Steve Griggs powered through crisis with positivity

Steve Griggs’ first question to a recent interviewer was, “How are you and your family doing?”

This interview took place in June. The day before the Lightning practice arena reopened after three members of the team tested positive for COVID-19.

Yet, his first question was to ask about the family of someone he had never spoken to before that day. It’s a testament to his character and leadership style.

Steve Griggs (Tampa Bay Lightning Photo/Scott Audette)

Griggs, a Canadian-born sports business industry veteran, has built a reputation for successfully building up sports teams’ brands through the years.

“It’s all about how you treat people,” Griggs says. “It’s the culture of family that allows us to also extend that to our fans, our sponsors and the community.”

Griggs started in the sports business game in ticket sales for Maple Leaf Sports & Entertainment and, through strong mentorship, elevated in his career to vice president, sales and service for Minnesota Sports and Entertainment, executive vice president of sales and marketing for the Orlando Magic, eventually finding his way to Tampa becoming first chief operating officer, and eventually, CEO and president of the Tampa Bay Lightning.

“You take the opportunity in front of you,” Griggs says. “I was blessed to have great bosses. I tried to be a good student.”

One of those bosses is former CEO of the Lightning Tod Leiweke, who is now CEO, and team president, for the Seattle NHL team.

He says he learned about culture and creating a positive organization committed to the community and to fans, from Leiweke.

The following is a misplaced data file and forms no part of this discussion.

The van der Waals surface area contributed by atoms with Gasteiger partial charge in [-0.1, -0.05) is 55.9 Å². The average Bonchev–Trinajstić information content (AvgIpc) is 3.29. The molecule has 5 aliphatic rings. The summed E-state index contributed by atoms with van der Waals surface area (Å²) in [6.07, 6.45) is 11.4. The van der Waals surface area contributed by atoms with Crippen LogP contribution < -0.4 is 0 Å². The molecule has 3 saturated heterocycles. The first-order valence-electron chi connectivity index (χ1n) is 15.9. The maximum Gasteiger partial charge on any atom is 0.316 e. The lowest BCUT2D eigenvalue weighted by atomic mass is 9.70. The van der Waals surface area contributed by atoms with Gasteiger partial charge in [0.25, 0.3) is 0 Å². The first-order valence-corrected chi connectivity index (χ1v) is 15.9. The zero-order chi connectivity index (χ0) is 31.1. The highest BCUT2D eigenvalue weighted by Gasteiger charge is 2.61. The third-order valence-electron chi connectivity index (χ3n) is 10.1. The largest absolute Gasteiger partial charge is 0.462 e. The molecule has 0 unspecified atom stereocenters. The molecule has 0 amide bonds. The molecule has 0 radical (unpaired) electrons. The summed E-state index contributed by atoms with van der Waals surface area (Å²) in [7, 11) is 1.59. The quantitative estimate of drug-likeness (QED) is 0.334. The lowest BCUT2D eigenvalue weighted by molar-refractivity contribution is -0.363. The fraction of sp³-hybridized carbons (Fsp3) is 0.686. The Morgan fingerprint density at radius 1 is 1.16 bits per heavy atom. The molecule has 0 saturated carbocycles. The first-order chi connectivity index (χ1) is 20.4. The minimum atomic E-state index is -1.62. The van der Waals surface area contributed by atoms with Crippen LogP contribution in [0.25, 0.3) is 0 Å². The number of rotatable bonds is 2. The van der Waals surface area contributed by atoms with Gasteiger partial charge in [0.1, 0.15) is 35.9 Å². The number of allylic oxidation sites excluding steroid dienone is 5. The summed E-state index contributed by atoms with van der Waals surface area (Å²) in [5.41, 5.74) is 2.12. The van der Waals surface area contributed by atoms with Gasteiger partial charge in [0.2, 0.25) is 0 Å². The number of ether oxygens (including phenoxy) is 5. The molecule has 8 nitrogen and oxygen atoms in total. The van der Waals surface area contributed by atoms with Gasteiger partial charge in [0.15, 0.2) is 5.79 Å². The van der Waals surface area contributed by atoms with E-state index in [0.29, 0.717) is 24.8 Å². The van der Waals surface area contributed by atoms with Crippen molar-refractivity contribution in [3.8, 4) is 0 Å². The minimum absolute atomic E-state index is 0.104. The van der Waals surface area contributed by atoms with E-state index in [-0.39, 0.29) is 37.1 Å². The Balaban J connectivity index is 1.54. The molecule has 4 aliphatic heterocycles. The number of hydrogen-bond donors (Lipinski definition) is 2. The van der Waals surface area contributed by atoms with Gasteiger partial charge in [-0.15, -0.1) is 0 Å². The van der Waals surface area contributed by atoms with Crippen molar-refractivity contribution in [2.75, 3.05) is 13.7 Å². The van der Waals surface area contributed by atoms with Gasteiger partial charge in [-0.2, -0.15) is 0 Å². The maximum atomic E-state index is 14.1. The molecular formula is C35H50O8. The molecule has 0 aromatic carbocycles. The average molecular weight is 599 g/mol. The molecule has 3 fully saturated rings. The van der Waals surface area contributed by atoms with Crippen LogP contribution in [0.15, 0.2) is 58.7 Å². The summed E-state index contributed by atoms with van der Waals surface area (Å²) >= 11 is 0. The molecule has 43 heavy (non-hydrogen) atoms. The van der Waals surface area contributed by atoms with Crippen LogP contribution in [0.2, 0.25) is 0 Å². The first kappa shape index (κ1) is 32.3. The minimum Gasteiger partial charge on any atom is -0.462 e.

“I learned how to create the right vision, assemble the right staff and how to talk the talk and walk the walk,” he says.

This directly helped him lead through the current crisis.

During the COVID-19 pandemic, as most of us were driving ourselves insane with counting the days, Griggs wanted a more forward-thinking approach so he started looking at the weeks passed as “phases.” For example, Phase 1, week 1.

“It changes the mindset. We’re looking forward,” Griggs says. “Everyone is watching. I have to show hope and transparency. Be truthful and authentic.”

As everyone has struggled in their own ways with working from home, feeling isolated or even scared, sports teams are a unique breed of industry. They are centered around a team spirit and thrive on the excitement and stress of the game. They celebrate together when things are good and lean on each other when things are bad.

In 2020, it’s a contactless world. Tough on such a team-oriented operation.

“Our communication has gotten better, believe it or not,” Griggs says. “Mental health has been a big focus. Making sure we have our people fully engaged.”

The team took the opportunity to immediately shift gears and look at how they could directly support the needs of the community, and fast.

At Amalie Arena, 3,000 meals were made every day and donated to Feeding Tampa Bay. In addition to the huge financial commitment to Metropolitan Ministries, Lightning owner Jeff Vinik also decided to use marketing assets leased by the Lightning, like digital billboards, to direct people to local organizations to get help.

“We get to work for Jeff Vinik, so every day we come to work saying we have to do the right thing,” Griggs says. “We’re committed to the community.”

The volunteer program also helped out with Meals on Wheels, writing get-well cards and organizing teacher clap outs.

“We wanted to make people feel good during a time of despair,” he says.

For now, while things are still up and down, and we are all managing, Griggs stays positive.

He believes the team will be able to enter back into the arena in July and will partake in the playoff hub. The team has even put a new spin on their “Be the Thunder” campaign for the playoffs: “Be the Distant Thunder.”

The Lightning team, and staff, no doubt miss their fans, miss the roar of the crowd and the delight that those winning games bring. But for now, we will all have to be a little distant. But still like thunder. It’s the Lightning way.

“We are an organization that unites people,” Griggs says.

Even if it’s from a distance, for now. ♦

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